Korea and the symptoms of the imperialist division syndrome.

The Cultural Selves of Korea – An Unnatural Division.

Take one people with a shared cultural self, a strong shared perception of nationality. The vast majority will at any given time be politically inactive, often biased in political preferences by social factors such as family, but generally tolerant and flexible. Only minorities are politically active, and even fewer are seriously engaging in political life and processes. The picture is generally similar regardless which political system is predominant, and it is even reflected in tribal structures.

People are not split because the majority of them feel alienated or experience a for them intolerable dichotomy between their social, national or political identification, morals, ethics and practices. People are split because small segments of politically active groups are taking them hostage in a struggle for power while foreign nations, empires so to speak, instrumentalize either the one or the other minority in a process of destabilization, a subversion. When two such empires clash within the boundaries of a national state and a nation is divided, or if one side can assert it´s position against the opponent without the support of foreign nations, the result is generally identical in one respect. It takes years, often decades, before the cultural self and the perception of nationality of the two state sections populous has developed so far along the guidelines of the political minorities that are dominating the sections respective political processes, that people cease perceiving themselves as one nation. In some cases even centuries have not changed this self perception of peoples, who identify them selves rather along the lines of tradition, dialect and other social factors other than nationality, as long as they are allowed to choose for them selves.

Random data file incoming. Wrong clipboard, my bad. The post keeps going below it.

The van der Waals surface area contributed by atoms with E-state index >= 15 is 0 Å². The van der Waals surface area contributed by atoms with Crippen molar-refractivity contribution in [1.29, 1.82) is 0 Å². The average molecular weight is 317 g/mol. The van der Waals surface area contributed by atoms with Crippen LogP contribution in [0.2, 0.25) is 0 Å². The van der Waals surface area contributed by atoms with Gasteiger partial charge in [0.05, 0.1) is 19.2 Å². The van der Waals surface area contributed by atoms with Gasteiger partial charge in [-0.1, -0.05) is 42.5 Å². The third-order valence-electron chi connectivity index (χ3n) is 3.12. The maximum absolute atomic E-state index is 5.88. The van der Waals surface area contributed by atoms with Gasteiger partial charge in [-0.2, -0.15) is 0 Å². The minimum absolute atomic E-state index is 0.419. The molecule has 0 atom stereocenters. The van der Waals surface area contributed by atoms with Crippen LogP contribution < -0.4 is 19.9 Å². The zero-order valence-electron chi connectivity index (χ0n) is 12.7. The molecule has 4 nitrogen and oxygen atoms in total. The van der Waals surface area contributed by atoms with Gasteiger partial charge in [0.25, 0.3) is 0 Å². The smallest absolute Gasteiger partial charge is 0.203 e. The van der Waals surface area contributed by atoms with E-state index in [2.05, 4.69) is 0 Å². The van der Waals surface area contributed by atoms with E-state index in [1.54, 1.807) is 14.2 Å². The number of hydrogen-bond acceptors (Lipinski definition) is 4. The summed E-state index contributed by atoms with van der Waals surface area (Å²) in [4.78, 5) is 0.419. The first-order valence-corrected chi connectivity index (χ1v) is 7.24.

These processes of division are tragic and painful. Often entire families, even married couples are divided, separated from one another by suddenly established new borders. Children are separated from their father and mother. Besides the physical separation there is the political separation that runs through families too, and often it even runs through the peoples own hearts and minds. This is especially so because the people of nations who experience such tragedy, like the people of Germany who got “reunited in a shotgun wedding”, and the people of Korea, who are still bitterly divided by the will of the few, who enforce the dictates of their governments. In the case of North Korea there is not even an empire left that dictates a course. What dictates North Korean self perception is the resistance against becoming a satellite of the Anglo American Empire. In spite of all costs, and in spite of North Korea`s frailty their people wish to continue along the path of the political development they have chosen for them selves.

Is North Korea a serious military threat against it´s brother land in the south ? Hardly. Is North Korea a military threat against the USA ? In spite of all attempts to position it in such a light in Western and Corporate media, the claim is de facto laughable as soon as one inspects reality. Never the less it is tragic, because the result is the continued separation of a people who have suffered the tragedy of division ever since the tragedy of state sanctioned mass murder ended in an armistice.